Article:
If you’re like most authors, the word “marketing” probably sends you running frightened for the hills. The idea is terrifying, enough to reconsider the idea of self-publishing altogether. But, it doesn’t have to be all that, especially if you’re willing to understand how fiction genres work in marketing.
There was a time, not too long ago, when fiction genres were as easy to understand as a quick browse of the shelves of your local book store. The fiction section, as a rule, broke down into something like this: literature, romance, mystery, science-fiction and fantasy. Sure, there were outliers complicating the situation, horror and women’s fiction come to mind, but by and large, these were your sections.
You’ve probably heard this before, and if you’re like me, you’ve got a little sick of it. Things aren’t “simple” anymore. I’m talking anywhere, not just the shelves of your local book store. I mean, look around, there are a lot more than 31 flavors to be enjoyed.
So, the question for authors looking to self-publish their books, how do you make the proliferation of fiction genres work for you?
When You Don’t Understand Fiction Genres
The easiest way to understand what happens when an author publishes a book without first understand fiction genres is to use an example. I’ll go with an author whose story I know really, really well.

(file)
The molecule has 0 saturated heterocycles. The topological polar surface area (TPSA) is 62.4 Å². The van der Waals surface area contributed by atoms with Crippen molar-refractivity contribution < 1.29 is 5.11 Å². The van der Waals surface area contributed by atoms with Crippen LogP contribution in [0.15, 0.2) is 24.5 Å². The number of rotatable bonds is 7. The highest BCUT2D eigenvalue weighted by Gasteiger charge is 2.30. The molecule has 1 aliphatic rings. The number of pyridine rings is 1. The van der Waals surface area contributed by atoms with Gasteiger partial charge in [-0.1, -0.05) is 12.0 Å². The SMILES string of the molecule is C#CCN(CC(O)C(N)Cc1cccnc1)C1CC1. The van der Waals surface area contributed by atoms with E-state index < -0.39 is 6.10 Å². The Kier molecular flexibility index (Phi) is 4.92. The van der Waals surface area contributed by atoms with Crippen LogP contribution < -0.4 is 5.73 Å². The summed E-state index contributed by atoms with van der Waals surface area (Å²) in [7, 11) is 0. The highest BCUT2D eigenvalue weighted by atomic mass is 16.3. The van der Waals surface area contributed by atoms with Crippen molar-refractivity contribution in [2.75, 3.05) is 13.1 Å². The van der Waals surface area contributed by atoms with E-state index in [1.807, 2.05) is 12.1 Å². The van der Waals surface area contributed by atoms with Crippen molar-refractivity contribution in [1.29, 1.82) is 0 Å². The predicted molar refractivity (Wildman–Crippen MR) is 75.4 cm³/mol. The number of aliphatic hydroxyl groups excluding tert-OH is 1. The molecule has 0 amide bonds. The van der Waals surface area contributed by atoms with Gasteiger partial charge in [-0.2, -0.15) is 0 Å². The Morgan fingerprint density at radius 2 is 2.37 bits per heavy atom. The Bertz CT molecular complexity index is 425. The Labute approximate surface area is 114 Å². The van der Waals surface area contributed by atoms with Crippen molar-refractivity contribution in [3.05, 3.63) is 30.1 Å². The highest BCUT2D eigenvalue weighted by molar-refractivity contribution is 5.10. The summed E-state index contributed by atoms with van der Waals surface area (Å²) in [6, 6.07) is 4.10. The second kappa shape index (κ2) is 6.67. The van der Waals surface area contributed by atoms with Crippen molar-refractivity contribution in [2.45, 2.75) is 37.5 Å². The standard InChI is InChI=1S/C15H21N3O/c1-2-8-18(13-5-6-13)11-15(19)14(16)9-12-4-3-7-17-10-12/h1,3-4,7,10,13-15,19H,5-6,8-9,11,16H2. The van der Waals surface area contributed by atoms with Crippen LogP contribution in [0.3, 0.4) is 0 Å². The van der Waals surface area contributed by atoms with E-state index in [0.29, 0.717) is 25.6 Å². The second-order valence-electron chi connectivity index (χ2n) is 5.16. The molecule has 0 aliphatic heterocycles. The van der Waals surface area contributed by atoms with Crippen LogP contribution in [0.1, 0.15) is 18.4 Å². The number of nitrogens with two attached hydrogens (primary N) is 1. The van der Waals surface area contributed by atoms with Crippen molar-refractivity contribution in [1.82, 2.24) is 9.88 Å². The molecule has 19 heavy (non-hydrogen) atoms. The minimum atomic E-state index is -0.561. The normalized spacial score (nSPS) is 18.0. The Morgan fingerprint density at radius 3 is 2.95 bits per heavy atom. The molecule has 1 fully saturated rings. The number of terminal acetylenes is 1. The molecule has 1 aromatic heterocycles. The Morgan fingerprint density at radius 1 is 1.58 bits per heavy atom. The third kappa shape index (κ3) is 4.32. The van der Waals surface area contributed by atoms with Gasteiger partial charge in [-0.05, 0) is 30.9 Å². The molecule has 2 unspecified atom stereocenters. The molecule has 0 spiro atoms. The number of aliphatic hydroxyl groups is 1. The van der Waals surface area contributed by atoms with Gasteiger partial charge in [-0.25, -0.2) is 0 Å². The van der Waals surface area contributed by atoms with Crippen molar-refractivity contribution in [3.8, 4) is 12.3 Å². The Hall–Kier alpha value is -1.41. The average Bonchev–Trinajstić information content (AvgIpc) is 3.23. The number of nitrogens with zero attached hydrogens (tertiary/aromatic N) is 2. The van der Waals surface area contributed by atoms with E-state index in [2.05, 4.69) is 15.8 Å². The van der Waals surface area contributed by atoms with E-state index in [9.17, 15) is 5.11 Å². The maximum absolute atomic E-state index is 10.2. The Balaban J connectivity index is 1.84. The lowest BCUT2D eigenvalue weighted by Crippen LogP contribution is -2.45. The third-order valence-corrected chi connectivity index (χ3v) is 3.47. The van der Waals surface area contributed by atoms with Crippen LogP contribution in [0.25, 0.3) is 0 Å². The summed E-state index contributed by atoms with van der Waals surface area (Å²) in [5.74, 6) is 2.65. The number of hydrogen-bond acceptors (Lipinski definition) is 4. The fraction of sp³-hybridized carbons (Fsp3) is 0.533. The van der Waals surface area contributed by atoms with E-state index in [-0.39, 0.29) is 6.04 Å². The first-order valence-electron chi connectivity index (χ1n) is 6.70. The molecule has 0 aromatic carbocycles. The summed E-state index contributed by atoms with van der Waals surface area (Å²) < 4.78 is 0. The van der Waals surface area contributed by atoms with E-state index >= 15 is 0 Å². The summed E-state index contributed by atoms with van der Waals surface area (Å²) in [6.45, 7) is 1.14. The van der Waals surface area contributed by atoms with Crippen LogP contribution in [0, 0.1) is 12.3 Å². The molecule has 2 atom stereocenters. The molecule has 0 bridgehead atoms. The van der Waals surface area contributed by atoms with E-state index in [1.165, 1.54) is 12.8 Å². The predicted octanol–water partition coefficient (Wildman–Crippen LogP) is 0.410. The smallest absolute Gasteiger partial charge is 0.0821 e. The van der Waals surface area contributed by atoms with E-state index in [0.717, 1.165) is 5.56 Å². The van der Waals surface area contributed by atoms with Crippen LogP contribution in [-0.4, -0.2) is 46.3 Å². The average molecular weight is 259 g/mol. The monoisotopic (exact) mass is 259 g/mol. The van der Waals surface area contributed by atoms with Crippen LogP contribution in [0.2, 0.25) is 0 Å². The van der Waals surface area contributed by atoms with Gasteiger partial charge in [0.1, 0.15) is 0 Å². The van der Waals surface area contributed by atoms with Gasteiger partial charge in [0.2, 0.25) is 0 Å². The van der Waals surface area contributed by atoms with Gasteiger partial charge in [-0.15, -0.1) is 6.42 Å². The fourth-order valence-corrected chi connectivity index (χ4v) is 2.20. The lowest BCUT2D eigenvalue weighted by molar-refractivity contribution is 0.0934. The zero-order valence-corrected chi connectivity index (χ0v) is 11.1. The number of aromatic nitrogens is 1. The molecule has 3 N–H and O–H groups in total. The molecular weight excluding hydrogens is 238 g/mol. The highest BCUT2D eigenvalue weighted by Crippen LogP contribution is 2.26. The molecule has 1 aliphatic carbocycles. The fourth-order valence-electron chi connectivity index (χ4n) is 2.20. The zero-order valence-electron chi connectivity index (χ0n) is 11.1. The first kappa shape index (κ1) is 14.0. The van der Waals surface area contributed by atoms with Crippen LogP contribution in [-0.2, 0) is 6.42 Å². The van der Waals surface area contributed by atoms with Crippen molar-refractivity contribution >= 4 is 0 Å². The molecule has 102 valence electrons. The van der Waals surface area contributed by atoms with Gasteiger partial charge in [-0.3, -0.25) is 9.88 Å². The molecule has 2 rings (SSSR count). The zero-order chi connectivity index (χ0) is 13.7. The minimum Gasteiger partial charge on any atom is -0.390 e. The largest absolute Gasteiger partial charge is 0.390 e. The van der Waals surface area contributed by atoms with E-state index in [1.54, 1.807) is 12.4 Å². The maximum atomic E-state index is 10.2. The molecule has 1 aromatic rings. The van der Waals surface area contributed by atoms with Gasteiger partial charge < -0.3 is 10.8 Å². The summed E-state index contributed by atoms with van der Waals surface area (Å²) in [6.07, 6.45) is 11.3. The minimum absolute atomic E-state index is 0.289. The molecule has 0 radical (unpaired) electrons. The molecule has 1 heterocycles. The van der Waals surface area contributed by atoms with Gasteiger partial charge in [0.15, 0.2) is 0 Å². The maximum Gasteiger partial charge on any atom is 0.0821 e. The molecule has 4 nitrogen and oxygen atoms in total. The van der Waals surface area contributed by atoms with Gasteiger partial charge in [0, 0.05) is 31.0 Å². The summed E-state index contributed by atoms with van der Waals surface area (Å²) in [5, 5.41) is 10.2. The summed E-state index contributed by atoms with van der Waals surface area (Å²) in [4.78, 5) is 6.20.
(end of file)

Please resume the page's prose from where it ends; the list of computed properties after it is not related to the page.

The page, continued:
The author I’m going to talk about is me.
I write a book series called “The Strange Air”, a collection of stories I that I first conceived of as paranormal. The contemporary mysteries that I write all deal with investigations of ghosts and shadows, so the term “paranormal” made a lot of sense. Right?
Well, as I started marketing my books, I noticed something that felt… odd. The books marketed along with mine (or appearing on the same virtual Amazon bookshelf) didn’t look at all alike. In fact, in some cases, they looked as different as two books could possible. While I was selling stories about harried sheriffs and things that go bump in the night, my contemporaries were selling hunky werewolves and sexy witches.
You might be saying to yourself, you can’t judge a book by its cover. Looks can be deceiving. But, in the world of book marketing, what your book looks like matters a whole lot. To the customer browsing Amazon, it matters more than anything.
Here is how I know that is true. After months and months of marketing my books as “paranormal”, I was getting nowhere fast. My books were underperforming by every measurable metric, from sales to advertising impressions to reader reviews.
I was spending money to get my books in front of readers, but getting nowhere. I needed a new plan.
Why Fiction Genres Matter In Marketing Books
My experience taught me a very valuable lesson: ultimately, it is the reader that matters most.
Yes, that’s right. As a writer, your only job is to please the reader. Let that sink in.
Many writers, unfortunately, don’t take the time to fully comprehend what that means. They believe that their books are the exceptions to the rules. A simple look at reader behavior and interaction, however, tells us there are no exceptions. Even Steven King still needs to give the readers what they want.